All solutions were successfully tested on 18 April 2013.
def double_char(str): result = '' for char in str: result += char * 2 return result
def count_hi(str): count = 0 for i in range(len(str)-1): if str[i:i+2] == 'hi': count += 1 return count
def cat_dog(str): count_cat = 0 count_dog = 0 for i in range(len(str)-2): if str[i:i+3] == 'dog': count_dog += 1 if str[i:i+3] == 'cat': count_cat += 1 return count_cat == count_dog
def count_code(str): count = 0 for i in range(0, len(str)-3): if str[i:i+2] == 'co' and str[i+3] == 'e': count += 1 return count
def end_other(a, b): a = a.lower() b = b.lower() #return (b.endswith(a) or a.endswith(b)) return a[-(len(b)):] == b or a == b[-(len(a)):]
Either way is fine.
def xyz_there(str): for i in range(len(str)): if str[i] != '.' and str[i+1:i+4] == 'xyz': return True if str[0:3] == 'xyz': return True return False
For ‘cat_dog’, would you criticize this solution:
if str.count('cat') == str.count('dog'):
The Java String class does not have a method named count(), so your code wouldn’t work. However, assuming such a method exists, and does what you intend it to do, you could simply write “return str.count(‘cat’) == str.count(‘dog’)”.
Hmm, well I replied to your Python solutions–not the Java ones. Rather, my question centers around the usefulness of using Python’s built-in list methods, as opposed to writing something more ‘verbose’. After perusing your blog articles it seems that you have opinions about most things computer science-related, so I thought I would ask what you thought.
Please excuse the oversight. Yes, the String class in Python does have a method named count. In the real world you would normally use that method instead of rolling your own. However, the point of the Coding Bat exercises is to teach you basic programming skills, i.e. programmatic thinking, which is why Nick Parlante didn’t include the count() method in his overview of strings in Python.
count = 0
for i in range(len(str)): #I didn’t use “len(str)-1” here.
if str[i:i+2] == ‘hi’:
count += 1
Hi Gregor, I just had a quick question the code i just posted above also works for the count “hi” function. However, I noticed that you used len(str) -1. Can you please explain why the -1 would matter? I just want to have a clear understanding.
That’s because strings are zero-indexed in Java.
For cat_dog, why do we iterate till len(str) – 2 and not len(str) – 1. Please explain.
Have a look at the subsequent if-statements, and think about how they relate to the variable i being iterated in the for-loop.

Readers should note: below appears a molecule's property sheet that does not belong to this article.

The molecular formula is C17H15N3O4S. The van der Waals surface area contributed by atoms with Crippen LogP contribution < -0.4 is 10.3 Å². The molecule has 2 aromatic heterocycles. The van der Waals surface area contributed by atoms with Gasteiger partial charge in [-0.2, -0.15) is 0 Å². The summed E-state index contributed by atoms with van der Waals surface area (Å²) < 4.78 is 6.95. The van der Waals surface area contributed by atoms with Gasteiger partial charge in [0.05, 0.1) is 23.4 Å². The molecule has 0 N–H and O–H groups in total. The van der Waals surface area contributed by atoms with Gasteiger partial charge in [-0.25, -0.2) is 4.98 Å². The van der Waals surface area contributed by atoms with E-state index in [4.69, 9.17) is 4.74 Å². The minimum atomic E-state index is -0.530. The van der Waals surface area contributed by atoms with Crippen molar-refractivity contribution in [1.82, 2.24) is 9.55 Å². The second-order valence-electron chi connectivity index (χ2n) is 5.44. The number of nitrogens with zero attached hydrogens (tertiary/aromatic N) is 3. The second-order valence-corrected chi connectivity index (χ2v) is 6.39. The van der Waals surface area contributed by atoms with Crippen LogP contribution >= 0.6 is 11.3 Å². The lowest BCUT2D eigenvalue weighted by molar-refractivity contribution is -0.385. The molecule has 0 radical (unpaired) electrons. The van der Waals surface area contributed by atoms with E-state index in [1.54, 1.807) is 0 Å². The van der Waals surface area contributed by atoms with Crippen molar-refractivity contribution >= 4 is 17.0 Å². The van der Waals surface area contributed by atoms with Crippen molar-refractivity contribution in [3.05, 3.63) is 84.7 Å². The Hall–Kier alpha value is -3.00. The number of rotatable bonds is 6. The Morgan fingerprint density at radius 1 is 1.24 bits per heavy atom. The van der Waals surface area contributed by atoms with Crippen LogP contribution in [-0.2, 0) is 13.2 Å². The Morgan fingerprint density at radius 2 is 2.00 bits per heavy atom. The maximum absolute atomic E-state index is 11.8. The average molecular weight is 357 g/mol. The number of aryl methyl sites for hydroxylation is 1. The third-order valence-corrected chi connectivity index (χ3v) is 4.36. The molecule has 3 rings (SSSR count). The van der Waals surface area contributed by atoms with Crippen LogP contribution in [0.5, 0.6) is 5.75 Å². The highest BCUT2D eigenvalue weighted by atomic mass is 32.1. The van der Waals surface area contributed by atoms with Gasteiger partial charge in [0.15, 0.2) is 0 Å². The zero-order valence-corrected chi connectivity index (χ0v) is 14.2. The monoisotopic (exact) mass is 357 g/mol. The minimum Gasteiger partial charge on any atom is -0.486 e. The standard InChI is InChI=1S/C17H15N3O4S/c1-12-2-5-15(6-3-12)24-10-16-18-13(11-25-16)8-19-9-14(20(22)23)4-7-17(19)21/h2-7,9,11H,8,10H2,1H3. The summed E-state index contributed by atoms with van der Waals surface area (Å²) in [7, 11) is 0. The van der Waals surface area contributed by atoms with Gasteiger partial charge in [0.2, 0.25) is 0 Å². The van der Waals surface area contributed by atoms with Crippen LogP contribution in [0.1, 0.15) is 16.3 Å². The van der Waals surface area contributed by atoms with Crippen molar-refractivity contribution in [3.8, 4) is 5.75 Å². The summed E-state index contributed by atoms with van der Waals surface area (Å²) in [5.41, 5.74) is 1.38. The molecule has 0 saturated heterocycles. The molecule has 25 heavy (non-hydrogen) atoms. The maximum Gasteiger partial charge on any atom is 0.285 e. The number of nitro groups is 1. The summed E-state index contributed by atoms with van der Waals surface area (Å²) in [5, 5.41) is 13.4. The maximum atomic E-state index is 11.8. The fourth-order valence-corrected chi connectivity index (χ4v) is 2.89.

I know it’s an old topic, but last exercise could be shortened to that:
return str.count(‘xyz’) > str.count(‘.xyz’)
Can you please explain in case value of both xyz and .xyz is 1, as in string “.xyzxyz” then why does it still return True?
Hey guys, I sometimes understand why this is the case, but in other situations..I don’t. When it comes to seeing if a string starts with a certain sequence of letters, I understand why it is done. But for the example count_hi and cat dog, I would appreciate some help!
why is it that you do
for i in range(len(str) – 2): or (-1) in the other case?
I know we are looking for the string ‘hi’, so why subtract one from the string? Is it because the last index is omitted in the range(len), so we only need to subtract 1 to get to -2?
Same with the -2 for cat dog, is this the same reason? -2 off of a string with the last character already omitted is -3 (the len of string cat or dog)?
if ‘.xyz’ in str:
str = str.replace(‘.xyz’, “”)
if ‘xyz’ in str:
This is a better solution than the one you gave for `xyz_there`
You’re not supposed to use the method ‘replace’.
I’ve got a shorter one
return str.count(“xyz”) > str.count(‘.xyz’)
That works, but it won’t teach you the skills CodingBat is intended to teach.
Very nice – but you don’t need to test for .xyz before replacing.
return ‘xyz’ in s.replace(‘.xyz’, ”)
I think, this will solve it quickly.
return True if str.count(“xyz”) – str.count(“.xyz”) else False
# Affix character ‘a’ in front of str
str = “a” + str
# The algorithm below (enclosed in the for loop) handles all cases
# except when “xyz” is the beginning pf str.
# So my thinking is, if I add another valid character in front so that this
# leading “xyz” is counted, then I avoid writing another if statement
for i in range(len(str) – 3):
if str[i] != ‘.’ and str[i + 1 : i + 4] == ‘xyz’:
Easier way for count_hi()
You’re using an in-built method, which defeats the purpose of this exercise.
return str.count(‘xyz’) > str.count(‘.xyz’)
The point of this exercise is not to use in-built methods.
Please can someone elaborate as to why the solution for xyz_there: does not give the out of range error?
Look up how string slicing in Python works.
For the xyz_there, why doesn’t it work when the second if statement is indented under the for statement?
This changes the program logic. Try tracing the execution.